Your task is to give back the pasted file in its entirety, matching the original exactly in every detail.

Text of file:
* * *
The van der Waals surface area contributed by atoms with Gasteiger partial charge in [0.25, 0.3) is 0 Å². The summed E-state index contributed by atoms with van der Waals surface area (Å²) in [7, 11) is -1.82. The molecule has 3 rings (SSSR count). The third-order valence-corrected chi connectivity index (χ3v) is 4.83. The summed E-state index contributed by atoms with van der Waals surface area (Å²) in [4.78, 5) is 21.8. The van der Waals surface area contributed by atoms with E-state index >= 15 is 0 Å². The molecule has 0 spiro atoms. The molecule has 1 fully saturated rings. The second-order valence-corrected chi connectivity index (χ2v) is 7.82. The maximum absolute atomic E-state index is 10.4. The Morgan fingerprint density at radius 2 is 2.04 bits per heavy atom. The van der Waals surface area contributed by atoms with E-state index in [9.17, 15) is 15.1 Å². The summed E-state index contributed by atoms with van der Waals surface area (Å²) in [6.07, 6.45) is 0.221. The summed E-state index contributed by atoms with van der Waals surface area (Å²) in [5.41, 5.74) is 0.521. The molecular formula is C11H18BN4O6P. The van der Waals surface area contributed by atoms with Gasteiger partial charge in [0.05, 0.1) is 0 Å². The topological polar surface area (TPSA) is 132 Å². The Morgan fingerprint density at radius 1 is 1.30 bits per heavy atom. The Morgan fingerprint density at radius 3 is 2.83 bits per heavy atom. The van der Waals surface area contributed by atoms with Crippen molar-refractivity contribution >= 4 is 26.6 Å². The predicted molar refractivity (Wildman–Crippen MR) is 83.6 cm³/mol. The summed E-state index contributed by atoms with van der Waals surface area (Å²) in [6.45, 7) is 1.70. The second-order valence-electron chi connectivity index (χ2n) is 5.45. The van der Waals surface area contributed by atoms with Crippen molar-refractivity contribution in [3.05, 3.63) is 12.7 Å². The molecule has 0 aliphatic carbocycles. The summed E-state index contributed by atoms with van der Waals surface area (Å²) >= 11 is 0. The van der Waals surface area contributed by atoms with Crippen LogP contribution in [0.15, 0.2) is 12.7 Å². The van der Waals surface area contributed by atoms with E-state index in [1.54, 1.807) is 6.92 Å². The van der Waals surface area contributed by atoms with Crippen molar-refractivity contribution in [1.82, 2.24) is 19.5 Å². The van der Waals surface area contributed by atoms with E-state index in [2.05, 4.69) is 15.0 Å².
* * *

The van der Waals surface area contributed by atoms with Gasteiger partial charge in [0.25, 0.3) is 0 Å². The summed E-state index contributed by atoms with van der Waals surface area (Å²) in [7, 11) is -1.82. The molecule has 3 rings (SSSR count). The third-order valence-corrected chi connectivity index (χ3v) is 4.83. The summed E-state index contributed by atoms with van der Waals surface area (Å²) in [4.78, 5) is 21.8. The van der Waals surface area contributed by atoms with E-state index >= 15 is 0 Å². The molecule has 0 spiro atoms. The molecule has 1 fully saturated rings. The second-order valence-corrected chi connectivity index (χ2v) is 7.82. The maximum absolute atomic E-state index is 10.4. The Morgan fingerprint density at radius 2 is 2.04 bits per heavy atom. The van der Waals surface area contributed by atoms with E-state index in [9.17, 15) is 15.1 Å². The summed E-state index contributed by atoms with van der Waals surface area (Å²) in [6.07, 6.45) is 0.221. The summed E-state index contributed by atoms with van der Waals surface area (Å²) in [5.41, 5.74) is 0.521. The molecular formula is C11H18BN4O6P. The van der Waals surface area contributed by atoms with Gasteiger partial charge in [0.05, 0.1) is 0 Å². The topological polar surface area (TPSA) is 132 Å². The Morgan fingerprint density at radius 1 is 1.30 bits per heavy atom. The Morgan fingerprint density at radius 3 is 2.83 bits per heavy atom. The van der Waals surface area contributed by atoms with Crippen molar-refractivity contribution >= 4 is 26.6 Å². The predicted molar refractivity (Wildman–Crippen MR) is 83.6 cm³/mol. The summed E-state index contributed by atoms with van der Waals surface area (Å²) in [6.45, 7) is 1.70. The second-order valence-electron chi connectivity index (χ2n) is 5.45. The van der Waals surface area contributed by atoms with Crippen molar-refractivity contribution in [3.05, 3.63) is 12.7 Å². The molecule has 0 aliphatic carbocycles. The summed E-state index contributed by atoms with van der Waals surface area (Å²) >= 11 is 0. The van der Waals surface area contributed by atoms with Crippen LogP contribution in [0.15, 0.2) is 12.7 Å². The van der Waals surface area contributed by atoms with E-state index in [1.54, 1.807) is 6.92 Å². The van der Waals surface area contributed by atoms with Crippen molar-refractivity contribution in [1.82, 2.24) is 19.5 Å². The van der Waals surface area contributed by atoms with E-state index in [2.05, 4.69) is 15.0 Å².